frame has a plurality of gears therein joining said stub
at the same speed; a second slitting blade mounted on
shaft and drive shaft with a keyed connection between
the other shaft and having a sharpened cutting edge en
cutting edge substantially positioned at the pitch diam
gaging and slightly overlapping the cutting edge of the
?rst blade; and means for driving the second slitting
blade at substantially the same peripheral speed as the
I ?rst cutting blade.
7. A slitter for removing perforate feed bands from
superposed strips of stationery and the like, comprising:
a pair of driven shafts spaced apart for passage of the
superposed strips therebetween; a pin wheel including a
plurality of pins mounted on one shaft said pins being
outwardly extending to enter perforations in said feed
bands to positively advance the stationery between said
shafts; a circular slitting blade having a supporting ‘sleeve
the drive shaft and one of said gears to permit movement
of the slitter unit longitudinally of the drive shaft and
support rod and means for locking the unit in selected
position therealong.
13. A slitter unit as speci?ed in claim 10 wherein each
slitter blade is annular and secured to a sleeve member
slidingly mounted upon its respective stub shaft for ad
justment therealong, one of said blades being secured in
position relative to its stub shaft when in use and the
other blade being resiliently yieldingly urged toward said
one blade to maintain said cutting relation.
14. A slitter unit for use in slitting stationery strips
mounted upon said one shaft and positioning the blade 25 and the like, comprising: a base frame having a lower
part with openings therein to slidingly receive a drive shaft
generally concentrically with and to one side of said pin
and a supporting rod and an upstanding part thereabove;
wheel, said slitting blade having a cutting edge generally
a pair of stub shafts journalled in said base frame, one in
valigned with the periphery of said pin wheel; a cooperat
the lower part and one in the upper part, said shafts being
ing circular slitting blade mounted upon the other shaft;
means yieldingly urging the cooperating blade into and
maintaining cutting contact with said ?rst circular slit
ting blade with a cutting edge of cooperating blade over—
lapping the cutting edge of said ?rst circular blade so
as to sever the feed band ‘from the stationery strips im
spaced and substantially parallel with gears connecting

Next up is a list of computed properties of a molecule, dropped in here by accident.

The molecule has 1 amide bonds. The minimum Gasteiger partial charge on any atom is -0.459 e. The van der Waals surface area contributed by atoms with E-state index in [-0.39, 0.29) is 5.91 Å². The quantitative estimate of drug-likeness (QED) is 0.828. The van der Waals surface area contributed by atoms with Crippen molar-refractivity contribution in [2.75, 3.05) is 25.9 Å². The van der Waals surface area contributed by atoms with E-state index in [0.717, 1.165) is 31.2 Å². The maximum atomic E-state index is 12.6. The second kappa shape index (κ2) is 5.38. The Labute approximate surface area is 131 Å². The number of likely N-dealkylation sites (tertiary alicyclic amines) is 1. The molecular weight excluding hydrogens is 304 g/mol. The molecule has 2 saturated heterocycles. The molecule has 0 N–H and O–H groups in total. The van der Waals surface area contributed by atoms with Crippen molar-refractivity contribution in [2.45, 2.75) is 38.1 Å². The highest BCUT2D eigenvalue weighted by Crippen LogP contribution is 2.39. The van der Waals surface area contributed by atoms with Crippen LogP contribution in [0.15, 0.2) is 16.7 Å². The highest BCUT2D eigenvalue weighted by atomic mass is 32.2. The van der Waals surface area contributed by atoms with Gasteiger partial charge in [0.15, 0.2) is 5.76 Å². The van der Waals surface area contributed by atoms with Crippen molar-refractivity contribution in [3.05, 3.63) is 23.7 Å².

the shafts for rotation at the same rate; gear means con
necting said drive shaft to said gears; a pin wheel secured
on the lower stub shaft for rotation therewith, said wheel
having a periphery with pins outstanding therefrom to
mediately beside the pin wheel.
engage perforations in the stationery strips to positively
8. A slitter as speci?ed in claim 7 wherein the co
operating blade is secured to a sleeve slidingly mounted
upon said other shaft, drive means connect said sleeve
advance the same; a ?rst circular slitting blade mounted
on the lower stub shaft adjacent said pin wheel and hav
ing a cutting edge generally at the level of said pin wheel
periphery and aligned therewith; a second circular slitting
and shaft and the slitting blades and pin wheel are driven
40 blade mounted on the upper stub shaft and having a
at substantially the same peripheral speed.
cutting edge overlapping the lower blade opposite the
9. A slitter as speci?ed in claim 3 in which the second
upper part of the pin wheel, said upper blade being yield
slitting blade is slidingly mounted on said other shaft,
ingly urged into cutting contact in cooperation with the
a collar is attached to said other shaft in spaced relation
lower blade; guide means for directing the stationery to
to the blade and a spring urges the blade away from the
45 said upper part of the pin wheel so that the strips are slit
collar and into contact with the ?rst slitting blade.
by said blades closely adjacent the engagement of the pin
10. A slitter unit for use in slitting stationery strips
wheel with the stationery, said gears and drive means
and the like, comprising: a frame having a pair of open
providing said pin wheel and cutting blades with generally
ings therein to receive a supporting rod and drive shaft
the same peripheral speed.
respectively therein; a pair of stub shafts journalled in
the frame and connected for rotation in unison; a pin
References (lited in the ?le of this patent
wheel secured to one shaft, said wheel having a periph
eral surface with pins extending outwardly therefrom for
engaging perforations in the stationery to be slit to posi
tively advance the same; a ?rst disc type slitter blade
mounted on said one shaft and having a cutting edge 55
extending generally in alignment with the peripheral sur
face of the pin wheel so as to avoid lifting the strips oif
the pin; a second disc type slitter blade mounted on the
other shaft and having a cutting edge contacting the ?rst
blade and overlapping a portion thereof; guide means for 60
directing strips to the pin wheel for engagement of the
pins with said perforations, said overlapping cutting edges
_ being positioned beside the area of pin wheel engagement
UNITED STATES PATENTS
1,376,264
1,663,788
2,236,366
2,241,395
2,328,582
2,329,469
2,390,907
2,399,154
2,476,326
2,796,771
Fortner _____________ __ Apr. 26, 1921
Zinmiewicz __________ .._ Mar. 27, 1928
Chapman et a1. _______ __ Mar. 25,
Egling ______________ __ May 13,
Ratchford et al. _______ __ Sept. 7,
Huck _______________ __ Sept. 14,
Winter ______________ __ Dec.
Antrim _____________ __ Apr.
Sherman _____________ __ July
Brown ______________ __ June
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25,
1941